It is always difficult to follow someone whose oratory is so difficult to follow, especially as someone who was educated in Tottenham and Essex. Most of my friends probably would not have understood a single word Stephen Pound said. He is a good friend, however, and I take in good faith his feeling that we should continue to be friends with Europe. Actually, I think that they have learned an awful lot from us, especially about universal suffrage, which we were doing long before we joined the European Union.
You might hear me refer to you, Mr Speaker, as I tell the history of my involvement in this particular subject. I started Conservatives Against a Federal Europe, which damaged my career enormously—it prevented me from coming into this House for many years—because my party was not hugely supportive of people like Sir Teddy Taylor, whom my hon. Friend James Duddridge referred to. I vividly remember having to hold a fringe meeting about Europe at the Odeon cinema in Blackpool because we were prevented, profoundly, from holding it in the conference area. I asked Michael Prescott, the then political editor of The Sunday Times, to chair the meeting, and you might remember, Mr Speaker, that some chap called Norman Tebbit appeared on that platform alongside a young upstart called John Bercow. Talking about oratory, John Bercow made Mr Tebbit look a bit left wing—I think I am absolutely right about that. Following that excellent fringe meeting, which was packed to the gunnels—mostly by Government Whips trying to find out what we were up to—I got a phone call from the then said John Bercow, saying, “Could you make sure that I am on your fringe next year?” I remember that very vividly. It is in my diaries—for future publication.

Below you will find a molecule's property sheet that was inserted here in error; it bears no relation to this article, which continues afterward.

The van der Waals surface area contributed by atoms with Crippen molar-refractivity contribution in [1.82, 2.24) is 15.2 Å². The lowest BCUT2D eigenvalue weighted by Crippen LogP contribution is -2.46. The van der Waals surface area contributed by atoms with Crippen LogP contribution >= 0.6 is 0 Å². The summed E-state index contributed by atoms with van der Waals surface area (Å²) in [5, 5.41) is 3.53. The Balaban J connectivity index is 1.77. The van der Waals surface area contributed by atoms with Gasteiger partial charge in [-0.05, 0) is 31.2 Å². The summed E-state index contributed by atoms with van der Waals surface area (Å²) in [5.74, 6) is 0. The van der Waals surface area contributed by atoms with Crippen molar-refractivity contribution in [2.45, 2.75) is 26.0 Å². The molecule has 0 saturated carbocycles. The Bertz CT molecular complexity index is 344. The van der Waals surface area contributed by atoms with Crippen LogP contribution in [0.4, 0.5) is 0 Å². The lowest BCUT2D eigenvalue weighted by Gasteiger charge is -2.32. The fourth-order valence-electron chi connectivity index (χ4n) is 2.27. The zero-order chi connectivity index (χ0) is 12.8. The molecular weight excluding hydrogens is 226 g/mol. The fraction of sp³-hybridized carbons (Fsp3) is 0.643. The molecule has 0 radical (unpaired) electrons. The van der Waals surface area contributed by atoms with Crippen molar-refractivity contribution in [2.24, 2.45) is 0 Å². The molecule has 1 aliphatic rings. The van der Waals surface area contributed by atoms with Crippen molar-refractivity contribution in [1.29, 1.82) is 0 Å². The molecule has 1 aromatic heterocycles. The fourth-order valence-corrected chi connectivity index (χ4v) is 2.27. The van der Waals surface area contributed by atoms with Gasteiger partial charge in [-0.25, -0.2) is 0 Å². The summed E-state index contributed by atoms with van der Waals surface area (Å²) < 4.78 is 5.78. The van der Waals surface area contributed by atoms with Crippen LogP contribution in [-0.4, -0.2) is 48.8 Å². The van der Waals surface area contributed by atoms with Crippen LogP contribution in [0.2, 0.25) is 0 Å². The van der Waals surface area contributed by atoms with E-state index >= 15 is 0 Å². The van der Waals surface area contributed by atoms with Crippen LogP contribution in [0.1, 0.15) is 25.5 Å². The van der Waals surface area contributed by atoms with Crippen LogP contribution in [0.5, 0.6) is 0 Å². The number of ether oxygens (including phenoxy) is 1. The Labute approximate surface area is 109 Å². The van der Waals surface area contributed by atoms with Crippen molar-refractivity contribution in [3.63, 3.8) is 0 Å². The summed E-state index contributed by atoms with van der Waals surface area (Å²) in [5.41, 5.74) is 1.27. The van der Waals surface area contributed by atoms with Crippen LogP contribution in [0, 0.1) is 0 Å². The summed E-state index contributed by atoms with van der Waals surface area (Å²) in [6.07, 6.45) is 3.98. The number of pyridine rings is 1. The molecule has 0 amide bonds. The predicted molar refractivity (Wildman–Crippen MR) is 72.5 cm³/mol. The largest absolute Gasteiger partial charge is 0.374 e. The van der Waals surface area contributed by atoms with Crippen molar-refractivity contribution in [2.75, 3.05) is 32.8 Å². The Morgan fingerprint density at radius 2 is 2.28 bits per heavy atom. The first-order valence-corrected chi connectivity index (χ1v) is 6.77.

Mr Speaker, I know that you will not take it the wrong way when I say that I have not been on a journey since then and I am still as Eurosceptic. That is because of my mentor and my beliefs—my mentor was Sir Teddy Taylor and he is the reason why I am in this House today. I did get blocked at parliamentary boards, as Mr Speaker knows, because he was actually at a certain weekend parliamentary board—